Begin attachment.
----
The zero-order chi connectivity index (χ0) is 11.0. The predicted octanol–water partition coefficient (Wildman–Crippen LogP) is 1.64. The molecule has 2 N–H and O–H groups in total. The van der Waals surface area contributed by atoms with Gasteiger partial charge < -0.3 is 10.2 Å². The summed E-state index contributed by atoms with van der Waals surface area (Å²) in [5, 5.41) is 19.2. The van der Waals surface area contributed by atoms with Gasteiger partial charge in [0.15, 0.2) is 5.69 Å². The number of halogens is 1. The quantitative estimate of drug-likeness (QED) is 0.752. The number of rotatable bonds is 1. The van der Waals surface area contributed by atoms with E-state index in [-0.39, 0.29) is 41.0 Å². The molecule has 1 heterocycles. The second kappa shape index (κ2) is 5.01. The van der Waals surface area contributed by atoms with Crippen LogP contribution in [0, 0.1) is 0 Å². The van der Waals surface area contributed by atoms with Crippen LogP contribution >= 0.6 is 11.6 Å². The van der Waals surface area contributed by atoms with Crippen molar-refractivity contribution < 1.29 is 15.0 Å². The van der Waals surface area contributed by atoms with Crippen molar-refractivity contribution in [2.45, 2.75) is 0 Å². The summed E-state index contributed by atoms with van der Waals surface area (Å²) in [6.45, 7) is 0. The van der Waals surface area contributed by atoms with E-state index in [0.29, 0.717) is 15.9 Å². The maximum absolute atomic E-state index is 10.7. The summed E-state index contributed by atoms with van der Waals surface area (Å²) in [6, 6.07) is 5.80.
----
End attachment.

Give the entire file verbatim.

The zero-order chi connectivity index (χ0) is 11.0. The predicted octanol–water partition coefficient (Wildman–Crippen LogP) is 1.64. The molecule has 2 N–H and O–H groups in total. The van der Waals surface area contributed by atoms with Gasteiger partial charge < -0.3 is 10.2 Å². The summed E-state index contributed by atoms with van der Waals surface area (Å²) in [5, 5.41) is 19.2. The van der Waals surface area contributed by atoms with Gasteiger partial charge in [0.15, 0.2) is 5.69 Å². The number of halogens is 1. The quantitative estimate of drug-likeness (QED) is 0.752. The number of rotatable bonds is 1. The van der Waals surface area contributed by atoms with E-state index in [-0.39, 0.29) is 41.0 Å². The molecule has 1 heterocycles. The second kappa shape index (κ2) is 5.01. The van der Waals surface area contributed by atoms with Crippen LogP contribution in [0, 0.1) is 0 Å². The van der Waals surface area contributed by atoms with Crippen LogP contribution >= 0.6 is 11.6 Å². The van der Waals surface area contributed by atoms with Crippen molar-refractivity contribution < 1.29 is 15.0 Å². The van der Waals surface area contributed by atoms with Crippen molar-refractivity contribution in [2.45, 2.75) is 0 Å². The summed E-state index contributed by atoms with van der Waals surface area (Å²) in [6.45, 7) is 0. The van der Waals surface area contributed by atoms with E-state index in [0.29, 0.717) is 15.9 Å². The maximum absolute atomic E-state index is 10.7. The summed E-state index contributed by atoms with van der Waals surface area (Å²) in [6, 6.07) is 5.80.